Allan Takes Aim Blog

Needs must when the devil drives

Posted on: 17 July 2010

First Published, The Chronicle, Canberra, Tuesday, July 13   

I don’t think there’s a better example of the above proverb than the new Resource Rent Tax (RRT) that replaced Prime Minister Kevin Rudd’s Super Profits Tax.

Julia Gillard who became Prime Minster following the successful coup against Rudd as Prime hopes her RRT, which replaces SPT she and Wayne Swan helped Rudd introduce, and which they vigorously supported, will keep BIG miners BHPBilliton, Rio Tinto and Xstrata off her back. She also hopes it will help counteract fears held by some true believers that the SPT would have sunk the good ship Labor at the next election and left some of them scrabbling for a lifebelt in the Sea of Political Uncertainty.

O ye of little faith. With Captain Julia on the bridge, assisted by senior coup members, Wayne Swan and Martin Anderson, all is now well. Although formerly committed to the SPT this trio now believes that “needs must when the devil drives” because, even though they wanted the SPT, they now believe that dumping some of it and renaming the remainder as the RRT, will be enough to keep the good ship Labor afloat and on course for victory at the next election.

But what did they dump? They dumped ten percent of the SPT thus reducing the SPT’s original tax impost from forty percent tax to thirty percent and also reduced company tax by one percent, not two percent. But wait: there’s more. They increased the benchmark six percent rate, above which the SPT would be payable, to twelve percent. And there’s still more: following these changes, it seems likely that Captain Julie will call an early election  

Modesty forbids me suggesting that my Chronicle column Tuesday 25 May titled “Will the tax be good or bad?” played a role in the changes. I mention the column because in it I asked the following: if six percent was an “appropriate benchmark” base for the SPT; and if the community really knew how the SPT worked, would they see it as a benefiting the community or would they see it as deterring investment in mining, causing job losses, reducing superannuation investment returns and affecting retirement incomes? Considering the changes that have since been made, I suggest these questions were the right ones to ask.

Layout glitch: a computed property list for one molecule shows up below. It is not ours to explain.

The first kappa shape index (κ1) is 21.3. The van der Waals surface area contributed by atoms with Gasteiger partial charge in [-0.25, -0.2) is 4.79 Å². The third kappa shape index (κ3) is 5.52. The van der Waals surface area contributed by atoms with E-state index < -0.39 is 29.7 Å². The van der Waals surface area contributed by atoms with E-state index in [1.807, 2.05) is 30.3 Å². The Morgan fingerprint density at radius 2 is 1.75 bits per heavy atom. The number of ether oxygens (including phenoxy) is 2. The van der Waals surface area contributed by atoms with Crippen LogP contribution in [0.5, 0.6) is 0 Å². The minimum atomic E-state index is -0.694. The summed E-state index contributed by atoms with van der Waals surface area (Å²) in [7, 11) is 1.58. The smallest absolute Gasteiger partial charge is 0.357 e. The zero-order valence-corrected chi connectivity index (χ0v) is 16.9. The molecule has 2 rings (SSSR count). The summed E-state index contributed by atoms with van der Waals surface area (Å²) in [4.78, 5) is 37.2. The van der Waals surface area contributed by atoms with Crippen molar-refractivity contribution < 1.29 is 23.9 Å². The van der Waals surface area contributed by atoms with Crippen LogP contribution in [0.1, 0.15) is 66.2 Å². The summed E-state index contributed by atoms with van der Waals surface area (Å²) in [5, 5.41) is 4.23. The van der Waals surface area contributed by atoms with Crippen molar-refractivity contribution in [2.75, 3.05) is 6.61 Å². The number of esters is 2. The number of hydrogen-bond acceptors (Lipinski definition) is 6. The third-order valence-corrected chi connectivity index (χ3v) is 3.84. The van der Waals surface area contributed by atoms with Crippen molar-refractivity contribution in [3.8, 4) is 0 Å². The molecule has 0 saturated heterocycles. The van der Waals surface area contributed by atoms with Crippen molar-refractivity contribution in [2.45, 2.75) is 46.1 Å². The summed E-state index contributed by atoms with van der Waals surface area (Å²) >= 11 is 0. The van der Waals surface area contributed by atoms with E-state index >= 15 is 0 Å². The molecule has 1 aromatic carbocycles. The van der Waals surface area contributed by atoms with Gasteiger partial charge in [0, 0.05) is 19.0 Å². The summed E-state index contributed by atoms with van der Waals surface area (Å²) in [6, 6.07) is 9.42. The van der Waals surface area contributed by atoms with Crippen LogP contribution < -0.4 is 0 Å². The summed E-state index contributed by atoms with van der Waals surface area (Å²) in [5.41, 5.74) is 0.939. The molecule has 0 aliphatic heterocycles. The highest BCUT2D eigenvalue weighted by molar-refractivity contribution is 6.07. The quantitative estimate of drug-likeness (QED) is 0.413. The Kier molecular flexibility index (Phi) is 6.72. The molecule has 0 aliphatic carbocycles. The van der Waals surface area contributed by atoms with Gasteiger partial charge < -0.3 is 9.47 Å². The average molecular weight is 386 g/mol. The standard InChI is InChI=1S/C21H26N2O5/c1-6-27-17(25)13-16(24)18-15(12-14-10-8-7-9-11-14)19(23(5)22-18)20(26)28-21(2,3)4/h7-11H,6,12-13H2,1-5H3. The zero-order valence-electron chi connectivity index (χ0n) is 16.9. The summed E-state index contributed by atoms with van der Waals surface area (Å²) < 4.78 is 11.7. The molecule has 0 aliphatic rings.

It comes as no surprise either that the BIG miners expressed a degree of satisfaction with the RRT. However many small miners and small business operators were, and still are, less than happy. The small miners say they have been treated less generously than the big miners while small business is unhappy at company tax being cut by only one percent, when a cut of two percent was promised.

Small miners also say that while the Government wants them to work their butts off expanding operations and creating jobs, it does not seem prepared to treat them in the same way as the big miners. They make the not unreasonable claim that, like the big miners, they too, are explorers and make a major contribution to the Australian economy by providing infrastructure in isolated areas not only for the men and women who work for them but also for those who have families.

In a sense however, and perhaps even more legitimately, they could claim also that they are being discriminated against on the basis of size. They could further claim the changes are a denial of the claim made by Governments of all persuasions that Australia is the land of opportunities where the sky’s the limit for those willing to work and take advantage of those opportunities.

As for Prime Minister Gillard: she hopes the RRT, and new policies on climate change and refugees will sway voters to the ALP at the next election.  Will they? They might, but perhaps not in the way she hopes.

Cynical voters might see the RRT as a cosy arrangement between the Big miners and Government to prevent a war from which neither would benefit and also think new climate change and refugee policies as less about principle than about capturing Green votes and votes of people whose principal interest is human rights, at the next election.

But the big question is: will they capture them? That remains to be seen.

The Chronicle for Canberra’s best community news. Published every Tuesday


11 Responses to "Needs must when the devil drives"

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